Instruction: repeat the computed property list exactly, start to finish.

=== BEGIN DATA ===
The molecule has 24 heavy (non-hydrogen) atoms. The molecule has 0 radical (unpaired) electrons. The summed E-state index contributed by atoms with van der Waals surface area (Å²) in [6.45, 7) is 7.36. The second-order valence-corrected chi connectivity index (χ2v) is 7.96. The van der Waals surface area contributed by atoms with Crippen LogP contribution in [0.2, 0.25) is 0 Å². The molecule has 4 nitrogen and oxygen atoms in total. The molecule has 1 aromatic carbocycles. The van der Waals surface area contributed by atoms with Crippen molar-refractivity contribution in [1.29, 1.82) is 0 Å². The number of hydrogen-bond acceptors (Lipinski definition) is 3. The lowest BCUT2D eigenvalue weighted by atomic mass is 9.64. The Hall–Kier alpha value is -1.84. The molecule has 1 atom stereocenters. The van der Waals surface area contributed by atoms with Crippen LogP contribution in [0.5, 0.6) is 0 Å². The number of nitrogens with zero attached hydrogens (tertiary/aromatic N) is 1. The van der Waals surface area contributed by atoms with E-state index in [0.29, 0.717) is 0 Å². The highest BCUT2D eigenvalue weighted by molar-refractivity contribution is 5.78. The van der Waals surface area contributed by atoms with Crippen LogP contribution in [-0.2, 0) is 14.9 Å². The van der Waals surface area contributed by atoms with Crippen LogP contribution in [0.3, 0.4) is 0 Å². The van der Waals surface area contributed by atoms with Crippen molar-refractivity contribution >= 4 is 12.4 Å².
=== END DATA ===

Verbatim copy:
The molecule has 24 heavy (non-hydrogen) atoms. The molecule has 0 radical (unpaired) electrons. The summed E-state index contributed by atoms with van der Waals surface area (Å²) in [6.45, 7) is 7.36. The second-order valence-corrected chi connectivity index (χ2v) is 7.96. The van der Waals surface area contributed by atoms with Crippen LogP contribution in [0.2, 0.25) is 0 Å². The molecule has 4 nitrogen and oxygen atoms in total. The molecule has 1 aromatic carbocycles. The van der Waals surface area contributed by atoms with Crippen molar-refractivity contribution in [1.29, 1.82) is 0 Å². The number of hydrogen-bond acceptors (Lipinski definition) is 3. The lowest BCUT2D eigenvalue weighted by atomic mass is 9.64. The Hall–Kier alpha value is -1.84. The molecule has 1 atom stereocenters. The van der Waals surface area contributed by atoms with Crippen LogP contribution in [0.5, 0.6) is 0 Å². The number of nitrogens with zero attached hydrogens (tertiary/aromatic N) is 1. The van der Waals surface area contributed by atoms with E-state index in [0.29, 0.717) is 0 Å². The highest BCUT2D eigenvalue weighted by molar-refractivity contribution is 5.78. The van der Waals surface area contributed by atoms with Crippen LogP contribution in [-0.2, 0) is 14.9 Å². The van der Waals surface area contributed by atoms with Crippen LogP contribution in [0.3, 0.4) is 0 Å². The van der Waals surface area contributed by atoms with Crippen molar-refractivity contribution >= 4 is 12.4 Å².